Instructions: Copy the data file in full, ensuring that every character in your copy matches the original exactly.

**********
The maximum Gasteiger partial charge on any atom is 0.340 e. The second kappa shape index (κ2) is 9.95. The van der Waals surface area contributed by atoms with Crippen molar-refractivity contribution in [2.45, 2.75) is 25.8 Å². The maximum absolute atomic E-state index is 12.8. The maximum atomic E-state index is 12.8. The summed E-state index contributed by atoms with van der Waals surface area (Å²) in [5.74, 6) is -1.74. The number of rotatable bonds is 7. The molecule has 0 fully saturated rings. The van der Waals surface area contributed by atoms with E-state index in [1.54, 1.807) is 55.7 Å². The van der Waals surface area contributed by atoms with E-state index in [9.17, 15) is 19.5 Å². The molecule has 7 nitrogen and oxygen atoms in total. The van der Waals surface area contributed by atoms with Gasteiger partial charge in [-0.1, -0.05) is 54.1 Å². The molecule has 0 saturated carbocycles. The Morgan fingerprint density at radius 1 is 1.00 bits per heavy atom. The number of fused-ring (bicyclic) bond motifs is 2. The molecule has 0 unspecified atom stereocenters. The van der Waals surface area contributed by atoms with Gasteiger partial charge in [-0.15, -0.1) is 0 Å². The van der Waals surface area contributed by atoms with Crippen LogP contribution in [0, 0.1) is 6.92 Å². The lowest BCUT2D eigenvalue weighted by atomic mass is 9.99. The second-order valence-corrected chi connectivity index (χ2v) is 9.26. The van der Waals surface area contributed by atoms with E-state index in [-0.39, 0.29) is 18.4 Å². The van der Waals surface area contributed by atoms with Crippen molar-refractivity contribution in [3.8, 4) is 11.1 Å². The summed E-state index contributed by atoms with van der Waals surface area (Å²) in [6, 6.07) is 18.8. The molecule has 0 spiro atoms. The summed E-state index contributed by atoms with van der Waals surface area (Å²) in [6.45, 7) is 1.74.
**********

The maximum Gasteiger partial charge on any atom is 0.340 e. The second kappa shape index (κ2) is 9.95. The van der Waals surface area contributed by atoms with Crippen molar-refractivity contribution in [2.45, 2.75) is 25.8 Å². The maximum absolute atomic E-state index is 12.8. The maximum atomic E-state index is 12.8. The summed E-state index contributed by atoms with van der Waals surface area (Å²) in [5.74, 6) is -1.74. The number of rotatable bonds is 7. The molecule has 0 fully saturated rings. The van der Waals surface area contributed by atoms with E-state index in [1.54, 1.807) is 55.7 Å². The van der Waals surface area contributed by atoms with E-state index in [9.17, 15) is 19.5 Å². The molecule has 7 nitrogen and oxygen atoms in total. The van der Waals surface area contributed by atoms with Gasteiger partial charge in [-0.1, -0.05) is 54.1 Å². The molecule has 0 saturated carbocycles. The Morgan fingerprint density at radius 1 is 1.00 bits per heavy atom. The number of fused-ring (bicyclic) bond motifs is 2. The molecule has 0 unspecified atom stereocenters. The van der Waals surface area contributed by atoms with Gasteiger partial charge in [-0.15, -0.1) is 0 Å². The van der Waals surface area contributed by atoms with Crippen LogP contribution in [0, 0.1) is 6.92 Å². The lowest BCUT2D eigenvalue weighted by atomic mass is 9.99. The second-order valence-corrected chi connectivity index (χ2v) is 9.26. The van der Waals surface area contributed by atoms with E-state index in [-0.39, 0.29) is 18.4 Å². The van der Waals surface area contributed by atoms with Crippen molar-refractivity contribution in [3.8, 4) is 11.1 Å². The summed E-state index contributed by atoms with van der Waals surface area (Å²) in [6, 6.07) is 18.8. The molecule has 0 spiro atoms. The summed E-state index contributed by atoms with van der Waals surface area (Å²) in [6.45, 7) is 1.74.